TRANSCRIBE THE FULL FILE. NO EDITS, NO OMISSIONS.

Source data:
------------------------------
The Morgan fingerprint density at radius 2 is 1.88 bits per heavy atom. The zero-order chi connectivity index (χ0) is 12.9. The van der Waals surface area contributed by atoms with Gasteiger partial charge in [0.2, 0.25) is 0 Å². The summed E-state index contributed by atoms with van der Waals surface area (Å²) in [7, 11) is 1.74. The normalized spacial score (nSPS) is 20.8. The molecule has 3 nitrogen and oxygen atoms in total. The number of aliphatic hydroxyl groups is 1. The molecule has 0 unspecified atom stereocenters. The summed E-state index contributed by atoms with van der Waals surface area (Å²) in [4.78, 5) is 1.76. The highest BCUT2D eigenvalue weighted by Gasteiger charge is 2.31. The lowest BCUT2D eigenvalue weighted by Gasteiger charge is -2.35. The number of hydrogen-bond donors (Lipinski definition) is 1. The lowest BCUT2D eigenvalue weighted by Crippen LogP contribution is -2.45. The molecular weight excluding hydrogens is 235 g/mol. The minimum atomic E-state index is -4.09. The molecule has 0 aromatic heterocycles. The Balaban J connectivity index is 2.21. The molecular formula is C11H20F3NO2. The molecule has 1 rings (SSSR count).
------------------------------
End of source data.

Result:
The Morgan fingerprint density at radius 2 is 1.88 bits per heavy atom. The zero-order chi connectivity index (χ0) is 12.9. The van der Waals surface area contributed by atoms with Gasteiger partial charge in [0.2, 0.25) is 0 Å². The summed E-state index contributed by atoms with van der Waals surface area (Å²) in [7, 11) is 1.74. The normalized spacial score (nSPS) is 20.8. The molecule has 3 nitrogen and oxygen atoms in total. The number of aliphatic hydroxyl groups is 1. The molecule has 0 unspecified atom stereocenters. The summed E-state index contributed by atoms with van der Waals surface area (Å²) in [4.78, 5) is 1.76. The highest BCUT2D eigenvalue weighted by Gasteiger charge is 2.31. The lowest BCUT2D eigenvalue weighted by Gasteiger charge is -2.35. The number of hydrogen-bond donors (Lipinski definition) is 1. The lowest BCUT2D eigenvalue weighted by Crippen LogP contribution is -2.45. The molecular weight excluding hydrogens is 235 g/mol. The minimum atomic E-state index is -4.09. The molecule has 0 aromatic heterocycles. The Balaban J connectivity index is 2.21. The molecular formula is C11H20F3NO2. The molecule has 1 rings (SSSR count).